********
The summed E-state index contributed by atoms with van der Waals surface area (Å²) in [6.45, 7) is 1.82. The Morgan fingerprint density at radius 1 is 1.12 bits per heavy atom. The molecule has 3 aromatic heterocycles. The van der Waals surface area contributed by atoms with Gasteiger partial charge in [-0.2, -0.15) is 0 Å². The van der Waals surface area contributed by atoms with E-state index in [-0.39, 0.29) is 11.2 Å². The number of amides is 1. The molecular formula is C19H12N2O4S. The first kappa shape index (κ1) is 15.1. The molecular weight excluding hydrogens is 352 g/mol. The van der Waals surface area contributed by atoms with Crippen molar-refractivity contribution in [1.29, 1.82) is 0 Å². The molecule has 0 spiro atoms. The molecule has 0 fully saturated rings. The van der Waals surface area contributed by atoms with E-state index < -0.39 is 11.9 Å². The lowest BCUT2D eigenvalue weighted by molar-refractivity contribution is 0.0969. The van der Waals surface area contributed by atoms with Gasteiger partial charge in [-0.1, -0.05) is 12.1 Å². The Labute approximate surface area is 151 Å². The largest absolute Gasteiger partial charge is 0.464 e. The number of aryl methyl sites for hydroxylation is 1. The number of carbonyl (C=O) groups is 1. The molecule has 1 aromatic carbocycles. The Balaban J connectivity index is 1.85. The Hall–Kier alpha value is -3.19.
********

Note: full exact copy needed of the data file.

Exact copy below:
The summed E-state index contributed by atoms with van der Waals surface area (Å²) in [6.45, 7) is 1.82. The Morgan fingerprint density at radius 1 is 1.12 bits per heavy atom. The molecule has 3 aromatic heterocycles. The van der Waals surface area contributed by atoms with Gasteiger partial charge in [-0.2, -0.15) is 0 Å². The van der Waals surface area contributed by atoms with E-state index in [-0.39, 0.29) is 11.2 Å². The number of amides is 1. The molecular formula is C19H12N2O4S. The first kappa shape index (κ1) is 15.1. The molecular weight excluding hydrogens is 352 g/mol. The van der Waals surface area contributed by atoms with Crippen molar-refractivity contribution in [1.29, 1.82) is 0 Å². The molecule has 0 spiro atoms. The molecule has 0 fully saturated rings. The van der Waals surface area contributed by atoms with E-state index < -0.39 is 11.9 Å². The lowest BCUT2D eigenvalue weighted by molar-refractivity contribution is 0.0969. The van der Waals surface area contributed by atoms with Gasteiger partial charge in [-0.1, -0.05) is 12.1 Å². The Labute approximate surface area is 151 Å². The largest absolute Gasteiger partial charge is 0.464 e. The number of aryl methyl sites for hydroxylation is 1. The number of carbonyl (C=O) groups is 1. The molecule has 1 aromatic carbocycles. The Balaban J connectivity index is 1.85. The Hall–Kier alpha value is -3.19.